Editors note: LCCC will celebrate its 50th anniversary in the fall of 2018. As part of the celebration, the Wingspan staff is looking back through the archives to highlight some of the important—and not so important—moments in the history of student media and the college.
Laramie County voters approved the creation of Laramie County Community College in 1968..
A year later, classes started under President Charles Carpenter, the first president in LCCC’s history. From 1968-1972 with Carpenter at the helm the college launched 18 different academic programs with 25 full-time employees and an annual budget of $466,650. Back then, the population of Laramie County was 65,637 people, compared to the current population of 97,738.
Voters have supported the college with several bond issues over the last 50 years. The revenue from these bond issues has been used to improve existing buildings, construct new buildings and bring more students to the college..
The first bond issue in LCCC’s history took place 42 years ago in 1972, and the voters took to the polls to vote for the expansion of several buildings: the old science building, business, diesel tech, the College Community Center building and the Agriculture building.
The second president at the college, H.D. Yarbrough, who was president from 1972-1975, saw the college budget increase to $2,042,000. This allowed the college to further improve buildings and hire more staff. From 1975-1985, President Harlan Heglar took the college to new heights. He oversaw the college as it earned its initial accreditation, hired more than 180 full-time employees, placed the first administrative computer on campus, and founded the licensed practical nursing program in 1977. Heglar also increased the budget nearly three times up to nearly $4.6 million, and the college was offering 49 different programs.
In 1979, Heglar introduced the second bond issue in LCCC’s history. The 73,166 citizens in Laramie County would vote to establish a 10-year building plan for a new Student Services building (now known as the Crossroads building, Arp building, an addition to the Recreation and Athletic Complex, and a rodeo arena for the school. To cap off Harlan’s reign as president, he was able to get the NJCAA to sanction men’s and women’s sports at the college in 1981, and he was able to increase the budget more than $10 million thanks to a massive increase in the Wyoming state mineral severance tax.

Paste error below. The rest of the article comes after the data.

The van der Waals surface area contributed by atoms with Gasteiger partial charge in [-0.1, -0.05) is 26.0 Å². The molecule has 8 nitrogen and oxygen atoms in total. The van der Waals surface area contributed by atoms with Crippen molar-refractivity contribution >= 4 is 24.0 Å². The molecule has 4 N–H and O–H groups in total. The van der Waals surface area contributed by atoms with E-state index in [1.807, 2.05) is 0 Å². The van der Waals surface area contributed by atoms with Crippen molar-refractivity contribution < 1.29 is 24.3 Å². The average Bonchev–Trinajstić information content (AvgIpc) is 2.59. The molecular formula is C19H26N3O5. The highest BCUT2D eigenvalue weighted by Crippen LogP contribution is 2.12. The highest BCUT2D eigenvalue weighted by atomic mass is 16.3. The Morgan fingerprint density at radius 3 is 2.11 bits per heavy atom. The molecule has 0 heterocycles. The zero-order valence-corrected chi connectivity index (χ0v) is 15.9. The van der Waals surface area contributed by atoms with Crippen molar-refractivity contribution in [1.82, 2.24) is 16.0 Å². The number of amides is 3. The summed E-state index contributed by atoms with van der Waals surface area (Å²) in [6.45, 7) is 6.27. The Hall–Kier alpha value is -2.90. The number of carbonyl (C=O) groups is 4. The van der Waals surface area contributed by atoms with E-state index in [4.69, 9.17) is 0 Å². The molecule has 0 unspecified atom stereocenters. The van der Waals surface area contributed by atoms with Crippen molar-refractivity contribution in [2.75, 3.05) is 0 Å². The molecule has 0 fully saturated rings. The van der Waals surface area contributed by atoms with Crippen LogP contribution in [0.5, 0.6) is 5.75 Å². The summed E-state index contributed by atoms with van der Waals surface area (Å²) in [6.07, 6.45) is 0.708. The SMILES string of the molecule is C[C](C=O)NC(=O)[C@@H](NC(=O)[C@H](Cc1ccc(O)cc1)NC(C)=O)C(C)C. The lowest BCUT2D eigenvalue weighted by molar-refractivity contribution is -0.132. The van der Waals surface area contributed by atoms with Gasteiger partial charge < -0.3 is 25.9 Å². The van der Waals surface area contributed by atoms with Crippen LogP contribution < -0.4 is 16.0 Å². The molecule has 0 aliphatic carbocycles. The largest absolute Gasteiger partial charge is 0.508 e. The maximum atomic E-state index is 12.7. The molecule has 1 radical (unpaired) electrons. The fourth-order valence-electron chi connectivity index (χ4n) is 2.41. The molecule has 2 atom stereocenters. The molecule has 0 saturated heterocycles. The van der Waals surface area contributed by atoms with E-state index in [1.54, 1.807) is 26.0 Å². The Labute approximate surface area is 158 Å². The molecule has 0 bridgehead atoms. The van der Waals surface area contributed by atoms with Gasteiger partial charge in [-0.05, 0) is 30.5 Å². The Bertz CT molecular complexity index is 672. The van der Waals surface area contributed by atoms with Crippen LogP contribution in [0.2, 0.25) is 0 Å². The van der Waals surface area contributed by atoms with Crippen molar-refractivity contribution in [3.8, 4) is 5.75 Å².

Filling in for Heglar after his 10-year career as president was Timothy Davies. Davies, the third president in LCCC history, had a stint of six years from 1985-1991.
He introduced the third bond issue in 1989, which focused on a new science center, remodels to the Education and Enrichment and Center for Conferences and Institutes buildings and the foundation for the first residence hall was assembled. Davies hired 60 more full-time employees and increased the number of academic programs to 52, including the introduction of telecourses. He also oversaw the establishment of the first Local Area Network lab in Wyoming at LCCC. In 1988 the first personal computers for the college were purchased.
The next president to influence LCCC’s history was Charles Bohlen, who served from 1992-2006, which is the longest tenure for a president at the college. In 1995, the first compressed video courses were offered, the college increased to more than 265 full-time employees, 85 different academic programs, and more than 900 personal computers and 20 servers. Bohlen also ushered in a $5 millionr levy renewal project in 1998 to revamp the Fine Arts, Arp, and Business buildings.
Bohlen cemented his legacy at LCCC when he oversaw the building and completion of the Albany County Campus as well as the second residence hall in 2006. Under his leadership, LCCC’s annual budget increased to $18.6 million.
Replacing Bohlen after his 14-year term was President Darrel Hammon from 2006-2010. In 2007, the population of Laramie County grew to 83,388 citizens and LCCC introduced and won its fourth bond election, which generated $14.3 million for the Health Sciences building.
The current president, Dr. Joe Schaffer, started in 2012, and he oversaw the fifth bond election for the college. In 2012, voters passed a $25 million bond for the construction of the Flex Tech and the Pathfinder buildings, which were completed in 2016.
A year later, Schaffer introduced the sixth bond election, which ultimately failed. The proposed $29.5 million bond would have funded renovations to Fine Arts and the RAC, a new performing arts center and a new residence hall.